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The Billion Events Infrastructure

TL;DR: Outfit7 is, at its core, a data-driven company. Collecting and analyzing performance metrics from our games holds a lot of interesting challenges. In this article, I’ll explore our infrastructure design decisions and what we have learned along the way.

Hi, my name is Tilen Kavčič. I’m one of the backend core members at Outfit7, specializing in cloud infrastructure and R&D. Our team’s mission is to create high performance, scalable solutions that support the growth of our company. I’m part software engineer, part data engineer, with an interest in DevOps. The best part of my job is getting the chance to create solutions that simplify development of new software. My current mission is to modernize our data stack, bringing software engineering best practices to our data teams.


At Outfit7, we believe that all our games should look, play and feel good. With 430 million monthly active users, it can be a challenge to get a clear picture of how our games and company are performing. The data we gather helps us understand how we perform in the fast-paced mobile gaming market. Getting fast feedback is key. Because of this, we need infrastructure that is scalable and reliable, and which, ideally, doesn’t hurt the company’s wallet too much. Over the past decade we’ve continuously improved our infrastructure to accommodate our growing user base. Today, we handle half a million row inserts per second — let me show you how. Welcome to the Billion Events Infrastructure.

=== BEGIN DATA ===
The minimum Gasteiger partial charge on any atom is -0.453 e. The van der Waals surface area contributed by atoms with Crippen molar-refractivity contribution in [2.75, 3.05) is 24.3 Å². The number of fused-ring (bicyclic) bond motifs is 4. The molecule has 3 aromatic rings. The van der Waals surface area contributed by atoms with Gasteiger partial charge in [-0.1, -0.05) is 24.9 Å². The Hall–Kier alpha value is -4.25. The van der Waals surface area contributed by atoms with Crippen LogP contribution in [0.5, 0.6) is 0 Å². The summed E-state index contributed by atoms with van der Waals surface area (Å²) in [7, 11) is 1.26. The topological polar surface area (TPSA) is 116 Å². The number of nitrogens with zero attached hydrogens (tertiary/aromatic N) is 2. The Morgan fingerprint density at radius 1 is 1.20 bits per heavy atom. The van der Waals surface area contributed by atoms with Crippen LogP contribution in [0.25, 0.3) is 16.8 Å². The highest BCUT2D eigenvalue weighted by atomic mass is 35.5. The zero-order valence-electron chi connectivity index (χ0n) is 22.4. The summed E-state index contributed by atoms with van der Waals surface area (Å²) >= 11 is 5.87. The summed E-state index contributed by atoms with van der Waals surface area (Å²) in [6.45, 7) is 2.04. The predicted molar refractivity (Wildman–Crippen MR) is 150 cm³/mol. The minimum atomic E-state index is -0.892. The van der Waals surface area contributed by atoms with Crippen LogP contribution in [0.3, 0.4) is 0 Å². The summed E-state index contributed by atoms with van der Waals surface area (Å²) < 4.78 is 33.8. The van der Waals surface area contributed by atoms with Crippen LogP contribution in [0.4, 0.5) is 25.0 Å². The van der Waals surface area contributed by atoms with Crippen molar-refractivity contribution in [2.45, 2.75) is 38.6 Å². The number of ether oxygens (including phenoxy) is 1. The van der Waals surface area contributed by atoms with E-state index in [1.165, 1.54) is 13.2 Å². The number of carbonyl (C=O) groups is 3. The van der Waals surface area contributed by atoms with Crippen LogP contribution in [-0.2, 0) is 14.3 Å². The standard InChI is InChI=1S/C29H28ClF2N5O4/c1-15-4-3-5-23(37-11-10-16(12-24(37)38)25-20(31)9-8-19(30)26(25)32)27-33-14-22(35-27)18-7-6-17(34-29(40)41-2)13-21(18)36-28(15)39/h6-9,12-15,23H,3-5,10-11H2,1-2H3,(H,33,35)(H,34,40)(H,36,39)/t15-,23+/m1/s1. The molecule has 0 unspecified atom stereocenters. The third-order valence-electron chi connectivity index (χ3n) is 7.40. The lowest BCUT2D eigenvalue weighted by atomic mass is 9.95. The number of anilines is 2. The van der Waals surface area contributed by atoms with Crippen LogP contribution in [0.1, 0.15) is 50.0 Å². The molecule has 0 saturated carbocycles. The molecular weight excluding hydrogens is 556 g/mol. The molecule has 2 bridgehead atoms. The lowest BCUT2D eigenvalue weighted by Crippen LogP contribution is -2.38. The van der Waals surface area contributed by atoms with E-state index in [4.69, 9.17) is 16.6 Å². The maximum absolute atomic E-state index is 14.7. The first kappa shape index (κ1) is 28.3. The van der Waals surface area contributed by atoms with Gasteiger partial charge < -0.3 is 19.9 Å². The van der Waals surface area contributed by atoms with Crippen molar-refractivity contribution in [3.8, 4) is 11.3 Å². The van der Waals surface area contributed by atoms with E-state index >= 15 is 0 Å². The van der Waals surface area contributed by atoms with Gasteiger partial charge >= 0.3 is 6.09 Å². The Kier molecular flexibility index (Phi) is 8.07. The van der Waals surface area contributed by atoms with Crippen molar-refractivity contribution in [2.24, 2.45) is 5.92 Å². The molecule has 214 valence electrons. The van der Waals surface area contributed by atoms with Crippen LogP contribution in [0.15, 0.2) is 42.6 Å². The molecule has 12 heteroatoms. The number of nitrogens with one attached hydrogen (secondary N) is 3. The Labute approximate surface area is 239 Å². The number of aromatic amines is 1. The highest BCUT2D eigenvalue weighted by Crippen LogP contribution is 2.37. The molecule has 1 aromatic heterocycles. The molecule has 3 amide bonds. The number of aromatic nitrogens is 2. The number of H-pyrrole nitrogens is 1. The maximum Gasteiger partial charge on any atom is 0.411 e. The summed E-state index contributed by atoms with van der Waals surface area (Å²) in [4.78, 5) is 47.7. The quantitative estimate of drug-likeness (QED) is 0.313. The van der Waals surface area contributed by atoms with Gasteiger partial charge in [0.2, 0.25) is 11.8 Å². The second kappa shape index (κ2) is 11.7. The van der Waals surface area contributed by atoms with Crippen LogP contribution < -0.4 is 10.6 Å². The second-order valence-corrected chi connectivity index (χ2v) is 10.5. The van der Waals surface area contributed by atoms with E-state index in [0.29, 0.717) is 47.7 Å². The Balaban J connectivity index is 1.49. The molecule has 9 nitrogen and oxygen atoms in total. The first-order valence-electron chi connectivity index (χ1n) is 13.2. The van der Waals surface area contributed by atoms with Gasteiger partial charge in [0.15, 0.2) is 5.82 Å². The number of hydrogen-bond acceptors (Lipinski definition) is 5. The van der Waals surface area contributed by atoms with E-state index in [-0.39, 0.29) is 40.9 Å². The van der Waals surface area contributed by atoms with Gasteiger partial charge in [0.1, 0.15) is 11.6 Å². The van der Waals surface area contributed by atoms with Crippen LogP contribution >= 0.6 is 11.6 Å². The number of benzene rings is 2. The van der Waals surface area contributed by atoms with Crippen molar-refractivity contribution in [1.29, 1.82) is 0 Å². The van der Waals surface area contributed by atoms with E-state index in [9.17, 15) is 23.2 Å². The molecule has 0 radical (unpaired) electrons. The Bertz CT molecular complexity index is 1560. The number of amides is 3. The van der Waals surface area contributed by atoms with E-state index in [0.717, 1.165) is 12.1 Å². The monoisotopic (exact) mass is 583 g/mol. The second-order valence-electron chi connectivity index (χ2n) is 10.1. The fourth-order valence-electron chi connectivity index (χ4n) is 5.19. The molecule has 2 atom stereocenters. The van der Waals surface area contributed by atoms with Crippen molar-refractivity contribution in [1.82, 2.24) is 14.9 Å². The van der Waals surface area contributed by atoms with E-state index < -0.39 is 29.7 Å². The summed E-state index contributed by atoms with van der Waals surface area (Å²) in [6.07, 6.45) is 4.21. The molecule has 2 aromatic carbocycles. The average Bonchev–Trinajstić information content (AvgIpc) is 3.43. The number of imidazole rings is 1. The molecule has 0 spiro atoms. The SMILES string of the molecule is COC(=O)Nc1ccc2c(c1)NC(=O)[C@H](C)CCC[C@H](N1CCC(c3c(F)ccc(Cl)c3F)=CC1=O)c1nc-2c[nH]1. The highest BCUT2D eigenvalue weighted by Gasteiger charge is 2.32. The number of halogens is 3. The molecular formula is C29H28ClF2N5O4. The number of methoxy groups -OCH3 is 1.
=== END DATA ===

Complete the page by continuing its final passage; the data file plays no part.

Let’s start with an overview of our infrastructure. We receive data from various data sources, like game usage data, third party services, etc., which we save in persistent storage. Here, we’ll focus only on data sent by our games, because this is what forms the backbone of our analyses. From data gathering endpoints to persistent storage, all is hosted on the Google Cloud Platform. Let’s start with the first layer, at our API endpoints: